If you’re anything like me, your relationship with citrus fruits
usually went no further than the occasional twist in a martini or fresh
lime juice for homemade margaritas (do you see a pattern here?) Sure,
they add zip and zing to just about everything, have been used by
people the world over for hundreds of years and prevented traveling
sailors from coming down with that awful Barlow’s disease, but
seriously folks, how exciting could citrus fruits REALLY be?
It was a work assignment a few years ago that made me fall in love with winter citrus. I
had to put together a small winter citrus guide, complete with recipes,
history, varieties and flavor profiles. I ate my way through cases of
Meyers, crates of clementines, bags of pomelos, devouring key limes and
kumquats and everything in between. Rest assured this boy wasn’t ever
gettin’ scurvy, that’s for damn sure. What developed after that project
(along with a permanent sour puckerface) was a true appreciation of
citrus. I experimented in the kitchen, testing and making things like
Texas Grapefruit Pie (’twas horrible, don’t ask, and I’m even from
Texas), homemade limoncello, Moroccan-style preserved lemons, Mexican
candied orange slices, satsuma dressing, grapefruit pomander, the list
goes on. I squeezed, juiced, zested and baked myself to a Vitamin C
nirvana. Some things were quite delicious, other recipes were ruined by
citrus’ uncanny ability to bully just about everything else it comes in
contact with. Live and learn, live and learn.
The color of
citrus fruits only develop in climates with a cool winter, which is why
a huge percentage of American grown citrus comes from California, Texas
and Florida. Winter citrus is beginning to trickle in now, and some of
the more unique varieties are coming to market as we speak, so it’s
time to get in the kitchen and start experimenting. Out of everything I
tested, one salad recipe became a favorite in our house, and during the
peak of winter citrus season I can’t help but prepare this at least
three times a week. I’m obsessed with it. My friends laugh at me and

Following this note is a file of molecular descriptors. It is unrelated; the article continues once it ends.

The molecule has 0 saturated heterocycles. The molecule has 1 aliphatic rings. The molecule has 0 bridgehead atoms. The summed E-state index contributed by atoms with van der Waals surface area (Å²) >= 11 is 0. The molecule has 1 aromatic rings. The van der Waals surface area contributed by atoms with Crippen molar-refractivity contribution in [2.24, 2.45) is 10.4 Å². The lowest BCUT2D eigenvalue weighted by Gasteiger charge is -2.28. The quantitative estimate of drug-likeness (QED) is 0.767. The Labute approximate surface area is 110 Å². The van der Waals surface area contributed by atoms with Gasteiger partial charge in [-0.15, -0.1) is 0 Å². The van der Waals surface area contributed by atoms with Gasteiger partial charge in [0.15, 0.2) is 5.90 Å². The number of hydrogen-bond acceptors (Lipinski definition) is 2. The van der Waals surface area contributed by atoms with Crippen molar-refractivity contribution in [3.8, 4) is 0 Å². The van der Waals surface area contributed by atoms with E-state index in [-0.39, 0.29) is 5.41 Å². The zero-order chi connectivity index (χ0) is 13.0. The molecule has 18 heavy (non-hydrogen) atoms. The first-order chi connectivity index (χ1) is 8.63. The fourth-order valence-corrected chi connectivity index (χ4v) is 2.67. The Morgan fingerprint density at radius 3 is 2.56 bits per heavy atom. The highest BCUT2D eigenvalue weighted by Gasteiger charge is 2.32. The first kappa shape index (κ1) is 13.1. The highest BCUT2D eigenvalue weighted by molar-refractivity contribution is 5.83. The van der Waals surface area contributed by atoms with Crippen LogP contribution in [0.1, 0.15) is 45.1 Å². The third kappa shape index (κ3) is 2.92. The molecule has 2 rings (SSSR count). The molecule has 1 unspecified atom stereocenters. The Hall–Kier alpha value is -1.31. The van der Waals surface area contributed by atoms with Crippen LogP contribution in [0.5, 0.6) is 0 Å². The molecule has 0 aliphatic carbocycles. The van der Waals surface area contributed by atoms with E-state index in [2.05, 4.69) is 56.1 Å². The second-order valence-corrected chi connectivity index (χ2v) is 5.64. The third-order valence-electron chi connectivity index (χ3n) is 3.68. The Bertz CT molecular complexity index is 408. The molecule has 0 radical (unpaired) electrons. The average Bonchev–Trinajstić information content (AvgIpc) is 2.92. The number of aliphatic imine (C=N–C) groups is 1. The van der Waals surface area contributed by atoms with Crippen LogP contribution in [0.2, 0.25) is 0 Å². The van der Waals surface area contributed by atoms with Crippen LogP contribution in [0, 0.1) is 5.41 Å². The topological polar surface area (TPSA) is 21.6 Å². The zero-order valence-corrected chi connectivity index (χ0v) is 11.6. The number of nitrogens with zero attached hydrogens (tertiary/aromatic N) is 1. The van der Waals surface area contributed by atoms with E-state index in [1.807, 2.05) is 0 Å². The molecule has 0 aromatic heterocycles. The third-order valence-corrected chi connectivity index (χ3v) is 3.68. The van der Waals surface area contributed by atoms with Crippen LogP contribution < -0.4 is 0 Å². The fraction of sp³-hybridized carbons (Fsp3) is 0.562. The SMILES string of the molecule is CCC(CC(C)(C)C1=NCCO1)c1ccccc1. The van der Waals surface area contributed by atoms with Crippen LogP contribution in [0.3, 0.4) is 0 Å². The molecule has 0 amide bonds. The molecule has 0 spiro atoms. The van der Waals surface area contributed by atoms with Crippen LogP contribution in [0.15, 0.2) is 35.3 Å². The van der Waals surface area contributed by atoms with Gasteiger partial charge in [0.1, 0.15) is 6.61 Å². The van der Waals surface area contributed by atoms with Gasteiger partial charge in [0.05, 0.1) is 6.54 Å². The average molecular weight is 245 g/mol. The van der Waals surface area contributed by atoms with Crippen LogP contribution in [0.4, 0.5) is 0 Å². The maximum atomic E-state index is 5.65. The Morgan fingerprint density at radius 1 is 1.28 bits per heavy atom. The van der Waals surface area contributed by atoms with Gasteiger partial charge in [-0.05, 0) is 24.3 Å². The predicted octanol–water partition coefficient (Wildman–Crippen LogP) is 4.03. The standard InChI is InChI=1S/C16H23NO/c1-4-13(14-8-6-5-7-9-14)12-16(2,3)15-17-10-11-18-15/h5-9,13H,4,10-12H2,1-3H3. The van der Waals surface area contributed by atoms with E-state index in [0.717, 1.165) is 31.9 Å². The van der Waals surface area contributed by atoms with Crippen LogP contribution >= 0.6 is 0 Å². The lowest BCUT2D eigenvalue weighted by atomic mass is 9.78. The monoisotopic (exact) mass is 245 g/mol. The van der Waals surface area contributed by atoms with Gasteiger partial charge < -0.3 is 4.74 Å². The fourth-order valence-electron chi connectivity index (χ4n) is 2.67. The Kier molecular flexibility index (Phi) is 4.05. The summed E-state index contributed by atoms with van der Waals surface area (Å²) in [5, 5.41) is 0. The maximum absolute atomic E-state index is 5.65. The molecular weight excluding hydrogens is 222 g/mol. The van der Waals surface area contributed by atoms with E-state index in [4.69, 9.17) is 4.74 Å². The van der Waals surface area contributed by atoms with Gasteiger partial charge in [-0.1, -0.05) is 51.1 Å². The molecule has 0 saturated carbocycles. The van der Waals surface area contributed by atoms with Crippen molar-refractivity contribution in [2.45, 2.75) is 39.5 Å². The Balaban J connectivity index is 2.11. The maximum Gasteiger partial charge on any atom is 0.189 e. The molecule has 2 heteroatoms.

wonder how on earth something so simple can yield such spectacular
flavors, but come on people, it’s from Alice Waters, one of the
pioneers of fresh, simple California cuisine. If you make this and
don’t like it, well, I just don’t know what to tell you. You’ll make me
6 small heads curly endive
1 large shallot
2 tablespoons white wine or champagne vinegar
3/4 cup extra-virgin olive oil
Wash and spin dry the curly endive. For this salad, use only theblanched hearts and save the green leaves for cooking greens.
Peel the shallot and dice it fine. Let macerate with the vinegar, 1 tablespoon each of lemon juice and orange juice, and a pinch of salt.
Cut away the grapefruit peel, all the pith below, and the membrane around the grapefruit flesh. Then cut the sections free, carefully slicing along the membranes. Peel a little lemon and orange zest and finely chop enough to make about 1/4 teaspoon of each.
When you are ready to assemble the salad, whisk the olive oil into the shallot mixture. Add the orange and lemon zest and taste. Add more olive oil or lemon juice if necessary. Cut the avocados in half lengthwise. Remove the pits. Using a sharp knife, cut the avocados into lengthwise slices about the same size as the grapefruit sections, keeping the skin on. Scoop out the slices with a large spoon. Toss the curly endive and grapefruit sections in a bowl with about two thirds of the dressing. Taste the salad and add more salt if necessary. Arrange on a platter or individual dishes. Distribute the avocado alongside the endive and grapefruit, season them with a pinch of salt, and drizzle the rest of the dressing over them.
notes: I prefer bibb lettuce (also known as Butter or Boston Lettuce),
as the endive texture can be a bit too curly and then you have dressing
all over your mouth. Oh heck, just skip the greens altogether and eat
the grapefruit and avocado tossed in the dressing. Lord knows I’ve done
that a thousand times.